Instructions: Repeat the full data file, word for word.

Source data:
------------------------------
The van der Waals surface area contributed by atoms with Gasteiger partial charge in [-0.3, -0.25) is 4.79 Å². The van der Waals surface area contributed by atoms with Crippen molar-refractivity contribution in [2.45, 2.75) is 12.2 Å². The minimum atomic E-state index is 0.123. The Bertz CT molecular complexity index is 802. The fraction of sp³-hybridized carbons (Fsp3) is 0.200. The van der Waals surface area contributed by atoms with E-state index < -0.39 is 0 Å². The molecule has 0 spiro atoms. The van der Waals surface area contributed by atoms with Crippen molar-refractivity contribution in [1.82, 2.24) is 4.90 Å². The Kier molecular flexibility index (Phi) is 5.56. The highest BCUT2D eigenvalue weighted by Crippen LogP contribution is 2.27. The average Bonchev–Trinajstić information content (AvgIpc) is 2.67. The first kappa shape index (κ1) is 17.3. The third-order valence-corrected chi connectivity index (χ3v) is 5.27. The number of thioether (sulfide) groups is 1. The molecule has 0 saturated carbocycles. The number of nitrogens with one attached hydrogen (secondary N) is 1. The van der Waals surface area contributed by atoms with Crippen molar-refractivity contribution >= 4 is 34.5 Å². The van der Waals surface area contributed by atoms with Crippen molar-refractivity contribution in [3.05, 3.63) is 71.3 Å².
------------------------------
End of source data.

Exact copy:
The van der Waals surface area contributed by atoms with Gasteiger partial charge in [-0.3, -0.25) is 4.79 Å². The van der Waals surface area contributed by atoms with Crippen molar-refractivity contribution in [2.45, 2.75) is 12.2 Å². The minimum atomic E-state index is 0.123. The Bertz CT molecular complexity index is 802. The fraction of sp³-hybridized carbons (Fsp3) is 0.200. The van der Waals surface area contributed by atoms with E-state index < -0.39 is 0 Å². The molecule has 0 spiro atoms. The van der Waals surface area contributed by atoms with Crippen molar-refractivity contribution in [1.82, 2.24) is 4.90 Å². The Kier molecular flexibility index (Phi) is 5.56. The highest BCUT2D eigenvalue weighted by Crippen LogP contribution is 2.27. The average Bonchev–Trinajstić information content (AvgIpc) is 2.67. The first kappa shape index (κ1) is 17.3. The third-order valence-corrected chi connectivity index (χ3v) is 5.27. The number of thioether (sulfide) groups is 1. The molecule has 0 saturated carbocycles. The number of nitrogens with one attached hydrogen (secondary N) is 1. The van der Waals surface area contributed by atoms with Crippen molar-refractivity contribution >= 4 is 34.5 Å². The van der Waals surface area contributed by atoms with Crippen molar-refractivity contribution in [3.05, 3.63) is 71.3 Å².